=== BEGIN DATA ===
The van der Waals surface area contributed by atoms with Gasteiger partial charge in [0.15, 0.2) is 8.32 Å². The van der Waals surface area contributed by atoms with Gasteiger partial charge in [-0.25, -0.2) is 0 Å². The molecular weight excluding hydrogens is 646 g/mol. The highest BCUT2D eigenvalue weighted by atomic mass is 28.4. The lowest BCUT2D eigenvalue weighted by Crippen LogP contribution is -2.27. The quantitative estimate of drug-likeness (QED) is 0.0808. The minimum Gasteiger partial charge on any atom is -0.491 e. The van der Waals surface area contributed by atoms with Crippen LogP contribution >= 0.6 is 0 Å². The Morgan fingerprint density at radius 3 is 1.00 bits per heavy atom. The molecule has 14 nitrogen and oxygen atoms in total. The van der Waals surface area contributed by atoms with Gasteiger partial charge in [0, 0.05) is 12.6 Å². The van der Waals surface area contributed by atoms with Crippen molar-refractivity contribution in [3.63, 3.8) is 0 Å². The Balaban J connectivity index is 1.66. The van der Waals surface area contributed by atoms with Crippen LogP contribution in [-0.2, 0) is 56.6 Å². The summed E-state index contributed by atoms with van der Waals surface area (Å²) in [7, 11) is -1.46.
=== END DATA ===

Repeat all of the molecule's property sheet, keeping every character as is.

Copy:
The van der Waals surface area contributed by atoms with Gasteiger partial charge in [0.15, 0.2) is 8.32 Å². The van der Waals surface area contributed by atoms with Gasteiger partial charge in [-0.25, -0.2) is 0 Å². The molecular weight excluding hydrogens is 646 g/mol. The highest BCUT2D eigenvalue weighted by atomic mass is 28.4. The lowest BCUT2D eigenvalue weighted by Crippen LogP contribution is -2.27. The quantitative estimate of drug-likeness (QED) is 0.0808. The minimum Gasteiger partial charge on any atom is -0.491 e. The van der Waals surface area contributed by atoms with Crippen LogP contribution >= 0.6 is 0 Å². The Morgan fingerprint density at radius 3 is 1.00 bits per heavy atom. The molecule has 14 nitrogen and oxygen atoms in total. The van der Waals surface area contributed by atoms with Gasteiger partial charge in [0, 0.05) is 12.6 Å². The van der Waals surface area contributed by atoms with Crippen molar-refractivity contribution in [3.63, 3.8) is 0 Å². The Balaban J connectivity index is 1.66. The van der Waals surface area contributed by atoms with Crippen LogP contribution in [-0.2, 0) is 56.6 Å². The summed E-state index contributed by atoms with van der Waals surface area (Å²) in [7, 11) is -1.46.